Dates announced for the 2021 Dakar rally

Though the Dakar rally will continue to be held in Saudi Arabia, this time around there will be quite a few changes in everything from the venue to the rules and even the introduction of a new category
Stephane Peterhansel at the 2020 Dakar Rally
Stephane Peterhansel at the 2020 Dakar RallyRed Bull content pool

After the first edition held in the Kingdom of Saudi Arabia in January 2020, the competitors and crews will be heading back to Saudi Arabia for the 43rd edition of the historic rally which will be held from January 3 to 15, 2021. Registrations open on June 15, with the Dakar teams inviting the competitors to an e-Dakar Tour on two dates: June 16 for a French-English-and Arabic-speaking virtual meet-up, and June 17 for the Spanish-speaking one.

Proposed route for the 2021 Dakar Rally
Proposed route for the 2021 Dakar

The route

Although some of the towns and cities that hosted the bivouac last January will be returning, the rally will take place in a loop course this time around, beginning and ending in Jeddah, On the shores of the Red sea, the vehicles will rev up their engines and open the first gaps on a spectacular course designed to keep fans on the edge of their seats. The competitors will arrive a few days after the rest day in Ha'il, where the Saudi rally-raid community comes together every year.

Some regions (and the quest for technical sections) are worth staying a bit longer to discover everything they have in store. It also gives support crews a well-deserved breather, for the marathon stage, which will fit the spirit of rally raids and the Dakar like a glove. Riders, drivers and co-drivers will have to marshal all their physical, mental, technical and strategic resources… while leaving something in the tank for later.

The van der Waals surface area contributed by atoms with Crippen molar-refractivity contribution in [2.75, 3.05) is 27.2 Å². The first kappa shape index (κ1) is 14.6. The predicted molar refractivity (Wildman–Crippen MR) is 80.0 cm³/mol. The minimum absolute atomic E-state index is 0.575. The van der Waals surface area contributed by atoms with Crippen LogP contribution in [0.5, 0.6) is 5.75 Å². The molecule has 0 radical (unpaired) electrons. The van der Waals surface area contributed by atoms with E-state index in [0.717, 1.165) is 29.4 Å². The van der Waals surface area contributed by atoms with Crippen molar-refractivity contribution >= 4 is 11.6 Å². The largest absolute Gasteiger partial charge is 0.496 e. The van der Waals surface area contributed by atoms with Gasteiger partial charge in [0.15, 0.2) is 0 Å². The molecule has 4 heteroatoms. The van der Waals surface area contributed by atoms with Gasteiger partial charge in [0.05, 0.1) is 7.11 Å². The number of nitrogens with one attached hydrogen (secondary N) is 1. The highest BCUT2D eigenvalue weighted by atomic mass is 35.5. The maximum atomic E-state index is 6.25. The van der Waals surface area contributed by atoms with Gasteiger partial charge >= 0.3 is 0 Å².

What’s new?

The sporting teams in charge of preparing the 2021 edition of the rally have focused on fleshing out the new navigation system introduced last January and slowing down the vehicles to make the race even safer, but no less exciting.

The first big change is that the road book will now be handed just 10 minutes before the start. This decision was made seeing how the top riders shone in the stages of the 2020 edition in which road books were handed out right before the start. Hence, this will become the general rule in the 2021 edition. The road book itself will experience a quantum leap in usability with the introduction of a digital version, which is more reliable than the paper one, in certain situations.

Next, while the road book already highlights danger zones, competitors in the 2021 edition will also receive aural warnings in the approach to difficulty 2 and 3 zones to keep them alert. Additionally, certain especially tricky and hazardous sectors will be categorised as ‘slow zones’ where the speed limit will be 90 kmph.

In the further interests of safety, airbag vests, already in use in several road categories as well as in MotoGP, will now be mandatory and subject to inspection by race officials during technical scrutineering.

Further, the 2021 edition of the rally will also invite time penalties to be applied starting from the second piston change even if the rest of the engine remains the same, as well as the complete prohibition for bikers to work on their motorbikes at refuelling stations.

Also, since tyre management usually plays a decisive role and determines just how hard the competitors can push their vehicles, no tyre changes will be allowed in the car category during the marathon stage —not even between competitors. Further, each motorbike will be granted a total of six rear tyres for the entire rally.

Lastly, the 2021 Dakar will also take a trip down memory lane with the launch of the Dakar Classic. In parallel with the main race, a test of consistency will be held for vehicles that took part in the Dakar or other major rally-raid events before the 2000s. The cars and trucks that forged the legend of the Dakar will be making a comeback… in time for chapter 3!

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